I felt anger sweep through me. The last thing I expected from Karen and Jane was a cold shoulder when I told them their neighbor and friend was missing. I expected them to be shocked and help mobilize people to form search parties. They ought to support me whilst I did everything to find her. But they took me for a stupid murderer and abandoned me. What they did was not different from rubbing pepper on a bare wound.
I looked at their snowman smiling at me – laughing actually. I quickly drew close and kicked it on the stomach. It crumbled instantly. The black hat fell on the road. Instantly, I realized I had messed up. When I turned and looked at Karen’s house I realized she was staring at me through her living room window. Even Jane stared at me. I didn’t see her but I could feel her angry eyes penetrating my skin – probably from the bedroom upstairs.
Obviously I had to apologize. I headed to Karen’s house first. She disappeared from the window. I knocked at the door, but she didn’t respond. “Karen, I’m sorry about the snowman, it wasn’t intentional.”
Karen shouted probably from the dining room, “Elijah, please leave or I call the police. If you listened this wouldn’t have happened.”
I laughed, not believing my ears. Karen wanted to call the police on me! The same Karen I helped – protected a million times when her violent ex-husband would almost kill her with kicks and punches. Honestly I expected a lot from Karen, probably Jane could act the way she did – she wasn’t that close to Grace and I, but Karen was like a younger sister to me. “Karen. Why are you treating me like this? Please talk to me at least.”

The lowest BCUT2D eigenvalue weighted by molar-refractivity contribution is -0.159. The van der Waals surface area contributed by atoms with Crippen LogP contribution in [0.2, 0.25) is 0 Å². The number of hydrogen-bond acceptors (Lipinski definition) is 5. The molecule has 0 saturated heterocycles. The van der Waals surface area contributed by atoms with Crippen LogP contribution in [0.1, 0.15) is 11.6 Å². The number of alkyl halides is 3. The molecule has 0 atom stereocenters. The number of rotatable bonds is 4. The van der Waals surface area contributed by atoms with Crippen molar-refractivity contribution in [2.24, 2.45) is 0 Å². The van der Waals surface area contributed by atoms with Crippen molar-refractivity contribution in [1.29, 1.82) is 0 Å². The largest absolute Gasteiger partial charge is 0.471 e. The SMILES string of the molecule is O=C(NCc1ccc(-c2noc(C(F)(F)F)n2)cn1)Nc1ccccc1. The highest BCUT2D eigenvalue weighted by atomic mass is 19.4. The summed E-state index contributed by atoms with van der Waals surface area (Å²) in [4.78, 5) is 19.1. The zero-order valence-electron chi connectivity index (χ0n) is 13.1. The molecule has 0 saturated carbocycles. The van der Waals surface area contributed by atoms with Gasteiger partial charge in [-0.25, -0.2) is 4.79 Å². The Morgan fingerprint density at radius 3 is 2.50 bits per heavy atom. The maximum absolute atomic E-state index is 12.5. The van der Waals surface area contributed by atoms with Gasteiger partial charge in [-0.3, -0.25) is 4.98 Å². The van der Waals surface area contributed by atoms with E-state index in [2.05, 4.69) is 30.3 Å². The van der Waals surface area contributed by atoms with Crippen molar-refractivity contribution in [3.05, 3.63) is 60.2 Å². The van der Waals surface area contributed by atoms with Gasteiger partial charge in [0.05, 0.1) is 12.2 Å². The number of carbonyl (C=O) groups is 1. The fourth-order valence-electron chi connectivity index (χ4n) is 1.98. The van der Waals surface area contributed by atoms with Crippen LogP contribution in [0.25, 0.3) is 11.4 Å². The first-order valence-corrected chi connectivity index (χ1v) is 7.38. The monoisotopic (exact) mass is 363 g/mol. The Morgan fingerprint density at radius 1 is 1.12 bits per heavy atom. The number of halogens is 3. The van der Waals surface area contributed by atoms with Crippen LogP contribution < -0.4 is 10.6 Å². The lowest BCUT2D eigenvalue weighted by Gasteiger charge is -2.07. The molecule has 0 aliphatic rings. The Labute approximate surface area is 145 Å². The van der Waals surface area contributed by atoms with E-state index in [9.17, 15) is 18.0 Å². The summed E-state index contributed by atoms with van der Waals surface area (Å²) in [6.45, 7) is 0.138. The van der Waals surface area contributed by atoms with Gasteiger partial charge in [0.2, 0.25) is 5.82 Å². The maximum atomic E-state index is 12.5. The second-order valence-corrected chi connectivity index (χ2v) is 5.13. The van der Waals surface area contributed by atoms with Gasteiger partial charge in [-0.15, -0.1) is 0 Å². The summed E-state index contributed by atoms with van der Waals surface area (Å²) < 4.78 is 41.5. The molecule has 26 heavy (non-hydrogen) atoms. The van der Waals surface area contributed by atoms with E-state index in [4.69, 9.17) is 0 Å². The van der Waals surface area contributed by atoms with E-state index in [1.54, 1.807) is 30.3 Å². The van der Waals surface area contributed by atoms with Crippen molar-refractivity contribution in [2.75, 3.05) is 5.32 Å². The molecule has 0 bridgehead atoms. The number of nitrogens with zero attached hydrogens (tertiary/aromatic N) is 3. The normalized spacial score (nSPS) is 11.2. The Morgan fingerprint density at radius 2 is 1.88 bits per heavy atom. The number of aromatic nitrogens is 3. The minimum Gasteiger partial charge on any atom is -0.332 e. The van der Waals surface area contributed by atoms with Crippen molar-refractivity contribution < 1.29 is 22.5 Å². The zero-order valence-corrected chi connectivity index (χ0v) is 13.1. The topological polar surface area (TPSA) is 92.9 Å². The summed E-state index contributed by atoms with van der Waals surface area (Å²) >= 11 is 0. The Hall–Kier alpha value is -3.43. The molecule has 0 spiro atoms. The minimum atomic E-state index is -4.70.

Karen said, “I will call the police. Please leave, don’t involve me in whatever you have done.”
“Who are you talking to, Mommy?” One of Karen’s kids asked.
“Karen,” I shouted, “Okay, I will leave now, but please…”
A blue Audi A4 stopped in front of Jane’s house with a squeak of tires. It was her beefy husband. He gave me a scary stare, shaking his head before running into their house.
I said, “Karen, let me ask one question, then I will leave.”
She didn’t say anything.
I said, “Whilst you built the snowman, did you see anyone climb to my veranda and knock?”
Karen said, “Elijah, please leave. Now you want to recruit me to be your witness and lie to the jury. You know very well you were the first person to walk on the snow on your yard. Before you came out it was smooth and untouched. Elijah, please leave.”
A few blocks away I heard a police siren coming towards our street, I ran back to my house. I dropped on the couch feeling clumsy and bleeding inside. I was like Jesus on the night he was betrayed by his friend, Judas Iscariot.
Losing Grace was horrible enough for them to treat me like that. Naturally every person requires and expects support if something awful has happened. But instead of empathy my friends magnified my problem. It was hard to believe.
The police siren drew closer. My heart picked up its pace even though I knew I was innocent. I didn’t kill Grace; I wanted my lovely wife alive. It’s just that I also feared the blood thing. I had no cut, so where did it come from? I hastened to the bathroom to clean up my jacket. The police car stopped outside and turned the siren off.